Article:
A complicated, engrossing sci-fi saga, featuring religious overtones (albeit seasoned with skepticism) that may appeal to...


From the Benwarian Chronicles series , Vol. 6

The Benwarians, friendly aliens in Arizona trying to save humanity from itself, combat a formidable and persistent foe: either the devil incarnate or a mass of negative energy that is a pretty accurate stand-in.

Author Samuelson (Ride the Neural Networks, 2016, etc.) continues a Benwarian Chronicles series started in A Benwarian Fix (2009). Benwarians are the survivors of an advanced, benevolent nation from the doomed planet Lemmus whose other inhabitants (“Lemmings”…get it?) succumbed to religious mania, greed, and selfishness and allowed climate change and other ills to destroy their environment. An escaping colony of Benwarians has been nearing Earth, intending not only to make a new home for themselves, but to help Homo sapiens avoid the same mistakes. Porter Tellez is a cultured (British-accented, no less) blue-skinned Benwarian soldier-statesman sent ahead in a vanguard to Earth. Unfortunately, his initial landing site, in 1970s South Africa, made him an abused political prisoner of the racist apartheid system, exposed to some of the worst evil humanity had to offer. This includes “Alpha,” a primordial demon of malice, possessing one sentient being after another and spreading suffering and ruin, in the manner of the devil himself (which Alpha claims to be). Here, in the sixth book in the series, Porter and his extended Benwarian/human family and comrades, after escaping South Africa, have established themselves in rural Arizona, on a ranch secretly being prepped as a Benwarian base. Alpha, however, journeyed with them, hiding in the brain of Porter’s younger Benwarian ward Travis. Exorcised, the vengeful entity leaps from one body to another—including a bear and cow—intent on destroying the aliens and their loved ones. Alpha finds a most promising host in Jonny J. Miller, a peripheral character from an earlier book. The Benwarian bunch know that danger is near; meanwhile, under Alpha’s manipulation, Jonny falls in with organized crime, finds an accursed shotgun, and starts evolving into a murderer.      With its circumbendibus storyline, the novel shouldn’t work as well as it does, a testament to the author’s tale-spinning chops and ability to get into the heads (much like Alpha does) of characters with tangled backstories. Key elements seem à la carte helpings of previous sci-fi/fantasy material; the Porter-Travis relationship in particular is very similar to Obi-Wan Kenobi’s mentoring Luke Skywalker (minus Luke’s father drama), and the Benwarians, sure enough, use mojo very much akin to Jedi mind tricks in their routine heroics. But Star Wars characters never invoked the Bible while facing the Dark Side, as is done here. There’s a running debate between rationalist nonbeliever Porter; his devout African wife, Loreto; and his psychic half-caste son, Logan, over whether Alpha, aka Satan, has validity, or whether the infernal fiend they’re fighting merely represents “an archetype of ancient memories so powerful they have remained electrically charged thoughts.” The same goes for Jesus, Christianity, and heaven, disdained as fanciful by Porter (even though he’s a good-sport alien chap and attends weekly Sunday school at his wife’s insistence). This metaphysical argument remains politely unresolved.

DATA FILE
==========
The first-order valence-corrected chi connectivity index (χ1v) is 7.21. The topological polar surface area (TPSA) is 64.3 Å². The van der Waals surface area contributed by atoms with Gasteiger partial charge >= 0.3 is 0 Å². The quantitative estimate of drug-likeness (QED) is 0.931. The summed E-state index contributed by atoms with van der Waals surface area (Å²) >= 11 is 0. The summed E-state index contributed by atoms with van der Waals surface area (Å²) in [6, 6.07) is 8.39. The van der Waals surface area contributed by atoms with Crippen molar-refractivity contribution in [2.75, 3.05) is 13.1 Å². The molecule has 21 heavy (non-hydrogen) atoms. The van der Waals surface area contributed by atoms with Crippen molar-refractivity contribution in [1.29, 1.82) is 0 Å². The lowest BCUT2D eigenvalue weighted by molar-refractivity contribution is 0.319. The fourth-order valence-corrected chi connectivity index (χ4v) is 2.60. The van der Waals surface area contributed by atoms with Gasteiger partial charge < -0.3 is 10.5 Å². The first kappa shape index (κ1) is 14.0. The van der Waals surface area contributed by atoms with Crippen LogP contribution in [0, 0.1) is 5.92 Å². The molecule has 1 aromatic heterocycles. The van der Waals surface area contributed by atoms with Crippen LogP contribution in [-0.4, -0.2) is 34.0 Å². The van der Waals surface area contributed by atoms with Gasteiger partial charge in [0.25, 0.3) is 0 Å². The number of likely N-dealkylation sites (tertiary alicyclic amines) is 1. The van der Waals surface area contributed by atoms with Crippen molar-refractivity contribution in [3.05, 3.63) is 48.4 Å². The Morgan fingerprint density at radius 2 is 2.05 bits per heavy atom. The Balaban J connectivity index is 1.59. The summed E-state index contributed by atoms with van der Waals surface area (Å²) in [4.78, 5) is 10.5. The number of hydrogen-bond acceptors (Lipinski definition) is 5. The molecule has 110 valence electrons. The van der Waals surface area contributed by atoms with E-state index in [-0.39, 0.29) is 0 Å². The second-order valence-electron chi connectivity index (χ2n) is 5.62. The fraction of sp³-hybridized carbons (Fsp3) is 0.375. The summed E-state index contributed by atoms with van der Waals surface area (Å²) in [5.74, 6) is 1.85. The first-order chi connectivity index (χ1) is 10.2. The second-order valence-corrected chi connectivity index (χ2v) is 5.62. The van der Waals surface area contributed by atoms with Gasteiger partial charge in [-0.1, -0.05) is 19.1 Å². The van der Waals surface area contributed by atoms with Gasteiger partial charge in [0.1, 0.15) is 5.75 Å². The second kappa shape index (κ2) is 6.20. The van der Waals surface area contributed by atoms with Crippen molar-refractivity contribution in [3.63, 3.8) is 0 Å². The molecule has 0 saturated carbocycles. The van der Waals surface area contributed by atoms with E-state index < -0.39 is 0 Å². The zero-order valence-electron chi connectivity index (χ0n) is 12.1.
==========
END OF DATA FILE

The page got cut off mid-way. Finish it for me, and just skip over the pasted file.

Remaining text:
A complicated, engrossing sci-fi saga, featuring religious overtones (albeit seasoned with skepticism) that may appeal to Christian readers.

Pub Date: N/A


Page Count: 203

Publisher: Self

Review Posted Online: July 5, 2019

Did you like this book?

No Comments Yet

A tasty, if not always tasteful, tale of supernatural mayhem that fans of King and Crichton alike will enjoy.

Reader Votes

  • Readers Vote
  • 59

Our Verdict

  • Our Verdict
  • GET IT

  • New York Times Bestseller


Are we not men? We are—well, ask Bigfoot, as Brooks does in this delightful yarn, following on his bestseller World War Z (2006).